Source: Cologne Digital Sanskrit Dictionaries: Aufrecht Catalogus Catalogorum

Gupta (गुप्त) as mentioned in Aufrecht’s Catalogus Catalogorum:—grammarian. Quoted in the Kṣīrataraṅgiṇī and the Mādhavīyadhātuvṛtti.

Source: Cologne Digital Sanskrit Dictionaries: Monier-Williams Sanskrit-English Dictionary

1) Gupta (गुप्त):—[from gup] mfn. protected, guarded, preserved, [Atharva-veda] etc.

2) [v.s. ...] hidden, concealed, kept secret, secret, [Bhartṛhari; Pañcatantra; Kathāsaritsāgara] etc. (with daṇḍa, a secret fine, fine secretly imposed or exacted, [Hitopadeśa]; cf. gūḍha-d)

3) [v.s. ...] = saṃgata (? joined, combined), [Horace H. Wilson]

4) [from gup] m. ([Pāṇini 6-1, 205; Kāśikā-vṛtti]) Name of several men belonging to the Vaiśya caste ([Pāraskara-gṛhya-sūtra i, 17]; cf. [Religious Thought and Life in India] p.358), especially of the founder of the renowned Gupta dynasty in which the names of the sovereigns generally end in gupta (cf. candra-, samudra-, skanda-; gupta is also often found ifc. in names of the Vaiśya class)

5) Guptā (गुप्ता):—[from gupta > gup] f. a married woman who withdraws from her lover’s endearments, [cf. Lexicographers, esp. such as amarasiṃha, halāyudha, hemacandra, etc.]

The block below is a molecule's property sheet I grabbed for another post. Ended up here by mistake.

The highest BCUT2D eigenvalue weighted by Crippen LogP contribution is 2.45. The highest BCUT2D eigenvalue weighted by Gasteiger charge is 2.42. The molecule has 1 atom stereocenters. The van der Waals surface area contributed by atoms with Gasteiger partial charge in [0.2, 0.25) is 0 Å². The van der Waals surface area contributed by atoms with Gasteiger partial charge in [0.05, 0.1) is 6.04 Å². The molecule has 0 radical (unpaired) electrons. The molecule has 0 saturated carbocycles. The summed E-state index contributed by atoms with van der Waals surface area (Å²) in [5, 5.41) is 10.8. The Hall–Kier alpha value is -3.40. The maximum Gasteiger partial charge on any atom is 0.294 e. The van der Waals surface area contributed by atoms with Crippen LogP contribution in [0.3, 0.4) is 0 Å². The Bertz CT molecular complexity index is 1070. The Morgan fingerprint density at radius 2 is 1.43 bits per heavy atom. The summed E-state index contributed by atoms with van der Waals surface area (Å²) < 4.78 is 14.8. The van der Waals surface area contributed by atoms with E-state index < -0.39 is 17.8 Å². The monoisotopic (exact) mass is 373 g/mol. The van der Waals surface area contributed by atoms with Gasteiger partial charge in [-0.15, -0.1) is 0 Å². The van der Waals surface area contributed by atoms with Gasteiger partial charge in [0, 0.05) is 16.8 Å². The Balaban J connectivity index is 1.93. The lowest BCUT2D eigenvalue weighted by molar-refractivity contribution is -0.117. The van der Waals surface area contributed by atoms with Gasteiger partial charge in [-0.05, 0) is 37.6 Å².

6) [v.s. ...] Mucuna pruritus, [Suśruta iv, 26, 33; vi, 46, 21] (pta)

7) [v.s. ...] Name of a woman, [Pāṇini 4-1, 121 [Scholiast or Commentator]] (gopā, [Kāśikā-vṛtti])

8) [v.s. ...] of a Śākya princess, [Buddhist literature]

9) Gupta (गुप्त):—[from gup] m. (also) the era named after the Gupta dynasty (beginning, [Apte’s The Practical Sanskrit-English Dictionary]D. 319; hence the Gupta year 165 corresponds to, [Apte’s The Practical Sanskrit-English Dictionary]D. 484-85; in later times the years are called valabhī-saṃvat from the rulers of Valabhi, and the era is spoken of as the Gupta-Valabhi era).

Source: Cologne Digital Sanskrit Dictionaries: Yates Sanskrit-English Dictionary

Gupta (गुप्त):—[(ptaḥ-ptā-ptaṃ) a.] Preserved; hidden. f. Cowach. n. Secretly.